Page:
The sole issue presented is whether, in this action against an estate based on tort, the plaintiff had a right to testify in support of his claim, as to any such matter or fact occurring before the death of the decedent, in view of the provisions of section 1880(3) of the Code of Civil Procedure. That section provides that a party to an action against an executor or administrator ‘upon a claim, or demand against the estate of a deceased person’ cannot be a witness ‘as to any matter of fact occurring before the death of such deceased person.’ The one case in this state directly passing on this issue is George v. McManus, 27 Cal.App. 414, 150 P. 73, in which it was held that it was prejudicial error to permit the plaintiff to testify, in such a case, as to the material facts upon which he based his claim, although another witness had testified to the same facts her testimony having been controverted by another witness for the defendant executors.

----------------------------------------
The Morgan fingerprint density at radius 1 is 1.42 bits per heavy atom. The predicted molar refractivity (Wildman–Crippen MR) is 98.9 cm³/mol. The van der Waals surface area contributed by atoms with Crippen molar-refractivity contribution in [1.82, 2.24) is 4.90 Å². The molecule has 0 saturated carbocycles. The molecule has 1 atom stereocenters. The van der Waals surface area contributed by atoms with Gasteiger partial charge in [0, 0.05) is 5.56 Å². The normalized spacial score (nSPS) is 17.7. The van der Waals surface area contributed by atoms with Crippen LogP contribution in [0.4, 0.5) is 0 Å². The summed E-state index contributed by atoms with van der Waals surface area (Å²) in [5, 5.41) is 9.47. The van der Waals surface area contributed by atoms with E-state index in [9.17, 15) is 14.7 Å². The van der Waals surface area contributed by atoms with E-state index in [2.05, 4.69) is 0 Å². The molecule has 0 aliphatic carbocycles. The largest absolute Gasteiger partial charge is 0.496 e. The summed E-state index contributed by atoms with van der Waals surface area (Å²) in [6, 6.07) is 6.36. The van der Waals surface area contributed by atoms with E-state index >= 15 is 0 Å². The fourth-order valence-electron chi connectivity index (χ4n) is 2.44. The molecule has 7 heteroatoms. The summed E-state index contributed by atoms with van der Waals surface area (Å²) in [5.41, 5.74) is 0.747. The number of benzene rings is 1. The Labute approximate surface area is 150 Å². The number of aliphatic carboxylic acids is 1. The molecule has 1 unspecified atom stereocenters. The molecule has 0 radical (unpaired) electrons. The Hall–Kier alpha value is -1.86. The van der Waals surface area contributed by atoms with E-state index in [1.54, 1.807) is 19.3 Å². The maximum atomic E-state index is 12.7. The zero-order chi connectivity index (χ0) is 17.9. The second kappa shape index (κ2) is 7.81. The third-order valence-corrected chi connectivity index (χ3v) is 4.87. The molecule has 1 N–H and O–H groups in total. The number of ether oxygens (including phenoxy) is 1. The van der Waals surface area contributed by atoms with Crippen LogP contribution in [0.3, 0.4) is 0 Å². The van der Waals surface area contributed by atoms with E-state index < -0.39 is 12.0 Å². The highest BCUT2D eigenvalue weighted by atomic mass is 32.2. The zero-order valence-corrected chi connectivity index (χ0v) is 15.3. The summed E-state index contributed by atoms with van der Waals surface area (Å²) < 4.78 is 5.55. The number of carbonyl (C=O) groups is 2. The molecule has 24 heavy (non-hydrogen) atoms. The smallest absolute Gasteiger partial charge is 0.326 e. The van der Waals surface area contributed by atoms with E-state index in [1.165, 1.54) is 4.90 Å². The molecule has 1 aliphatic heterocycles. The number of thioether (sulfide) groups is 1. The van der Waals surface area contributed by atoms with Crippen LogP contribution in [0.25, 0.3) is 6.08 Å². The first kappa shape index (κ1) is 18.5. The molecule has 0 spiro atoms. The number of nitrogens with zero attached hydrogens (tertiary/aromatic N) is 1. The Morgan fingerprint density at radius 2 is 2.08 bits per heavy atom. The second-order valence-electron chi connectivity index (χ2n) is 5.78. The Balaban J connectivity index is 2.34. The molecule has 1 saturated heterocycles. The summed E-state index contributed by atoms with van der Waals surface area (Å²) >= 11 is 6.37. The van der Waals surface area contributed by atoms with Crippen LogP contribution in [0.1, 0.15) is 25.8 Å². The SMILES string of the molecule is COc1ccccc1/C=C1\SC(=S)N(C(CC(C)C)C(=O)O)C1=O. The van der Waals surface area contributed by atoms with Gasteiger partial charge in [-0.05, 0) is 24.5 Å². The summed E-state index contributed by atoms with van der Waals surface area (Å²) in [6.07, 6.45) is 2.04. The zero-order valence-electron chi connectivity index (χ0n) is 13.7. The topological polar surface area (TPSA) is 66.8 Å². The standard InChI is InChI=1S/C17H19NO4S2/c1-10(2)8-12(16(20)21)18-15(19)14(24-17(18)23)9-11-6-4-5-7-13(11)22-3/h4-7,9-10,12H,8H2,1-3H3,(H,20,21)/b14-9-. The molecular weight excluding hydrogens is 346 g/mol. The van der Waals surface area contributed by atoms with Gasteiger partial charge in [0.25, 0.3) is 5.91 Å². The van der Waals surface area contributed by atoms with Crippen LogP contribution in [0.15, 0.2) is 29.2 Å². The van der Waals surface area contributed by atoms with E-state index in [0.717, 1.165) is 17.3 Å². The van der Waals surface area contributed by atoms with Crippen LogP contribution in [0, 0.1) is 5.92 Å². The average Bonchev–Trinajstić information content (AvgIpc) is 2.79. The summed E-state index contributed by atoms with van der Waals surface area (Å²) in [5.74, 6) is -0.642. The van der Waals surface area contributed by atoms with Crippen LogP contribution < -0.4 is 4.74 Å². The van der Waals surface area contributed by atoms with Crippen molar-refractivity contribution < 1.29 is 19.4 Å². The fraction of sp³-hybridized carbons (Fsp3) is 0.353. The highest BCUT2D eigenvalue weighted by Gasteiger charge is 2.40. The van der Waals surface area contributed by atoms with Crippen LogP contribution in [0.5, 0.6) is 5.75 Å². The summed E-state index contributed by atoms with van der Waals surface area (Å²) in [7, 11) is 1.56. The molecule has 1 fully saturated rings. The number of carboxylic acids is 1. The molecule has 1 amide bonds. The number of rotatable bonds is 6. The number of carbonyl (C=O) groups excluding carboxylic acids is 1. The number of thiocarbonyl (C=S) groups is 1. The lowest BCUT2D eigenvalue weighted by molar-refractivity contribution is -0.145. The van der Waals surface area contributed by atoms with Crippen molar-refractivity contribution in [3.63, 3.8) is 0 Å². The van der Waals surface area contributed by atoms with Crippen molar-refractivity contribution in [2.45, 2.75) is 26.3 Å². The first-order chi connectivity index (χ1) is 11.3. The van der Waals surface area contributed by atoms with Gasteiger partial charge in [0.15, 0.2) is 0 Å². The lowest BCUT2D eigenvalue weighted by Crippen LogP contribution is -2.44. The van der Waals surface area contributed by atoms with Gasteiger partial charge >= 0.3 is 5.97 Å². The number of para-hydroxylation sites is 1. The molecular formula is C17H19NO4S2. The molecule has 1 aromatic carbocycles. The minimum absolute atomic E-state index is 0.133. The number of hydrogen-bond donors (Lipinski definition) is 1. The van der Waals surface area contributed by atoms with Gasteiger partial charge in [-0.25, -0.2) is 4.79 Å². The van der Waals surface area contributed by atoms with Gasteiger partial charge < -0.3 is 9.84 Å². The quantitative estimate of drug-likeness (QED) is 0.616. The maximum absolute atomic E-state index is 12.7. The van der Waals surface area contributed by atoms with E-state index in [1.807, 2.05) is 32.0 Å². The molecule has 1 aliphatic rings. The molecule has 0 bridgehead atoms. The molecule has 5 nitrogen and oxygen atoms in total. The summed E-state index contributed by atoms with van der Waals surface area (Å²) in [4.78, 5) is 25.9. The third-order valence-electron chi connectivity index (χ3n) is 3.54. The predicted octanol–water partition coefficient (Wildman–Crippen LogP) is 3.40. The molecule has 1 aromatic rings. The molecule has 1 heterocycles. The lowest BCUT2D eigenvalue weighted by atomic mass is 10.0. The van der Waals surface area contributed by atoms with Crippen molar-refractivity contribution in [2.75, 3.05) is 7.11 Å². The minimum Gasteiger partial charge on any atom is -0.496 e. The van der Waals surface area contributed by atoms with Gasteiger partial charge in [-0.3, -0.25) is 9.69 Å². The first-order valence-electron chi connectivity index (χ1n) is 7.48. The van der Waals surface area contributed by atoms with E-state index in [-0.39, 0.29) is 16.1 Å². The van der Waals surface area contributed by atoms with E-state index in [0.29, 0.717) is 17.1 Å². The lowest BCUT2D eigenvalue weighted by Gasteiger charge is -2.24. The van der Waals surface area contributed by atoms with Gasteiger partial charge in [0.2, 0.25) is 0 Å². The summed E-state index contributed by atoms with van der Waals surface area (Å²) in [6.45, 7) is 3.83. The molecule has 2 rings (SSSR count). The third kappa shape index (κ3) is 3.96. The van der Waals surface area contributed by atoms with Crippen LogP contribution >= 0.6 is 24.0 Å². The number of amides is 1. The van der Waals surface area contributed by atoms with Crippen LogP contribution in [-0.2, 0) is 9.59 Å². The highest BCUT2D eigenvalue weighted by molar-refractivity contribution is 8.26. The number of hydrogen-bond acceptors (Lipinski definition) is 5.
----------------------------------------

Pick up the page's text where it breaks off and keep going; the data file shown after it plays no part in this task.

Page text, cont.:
The appellant contends that the legislature, in adopting section 1880(3), did not intend it to apply to a tort action, and that to apply it in such an action would work an injustice on living persons. It is argued that, since a personal injury action did not survive the death of a tort-feasor and a claim for personal injury did not have to be filed in the estate, at the time section 1880 was adopted, it could not have been intended to apply to such a claim; that since sections 1880 and 1493 of the Code of Civil Procedure were both amended in 1873–74, and section 1493 referred to contractual claims only, the use of the word ‘claim’ in section 1880 must have been intended to have the same meaning it had in section 1493; that the legislature could not have been concerned with claims arising from injuries to person or property in 1873–74 since such actions were then ‘still in the infancy stages of development’; that the purpose of this statute is to protect an estate from ‘the possibility of fraud, perjury and injustice‘; that this purpose would not be violated by allowing such testimony in a tort action; that the probability of fabrication is much less in an action for damages to person and property than in an action based on oral agreements or communications with the deceased; and that in a negligence action the trier of fact can ‘ascertain to his satisfaction’ the facts leading to the damage without relying on the plaintiff's own testimony.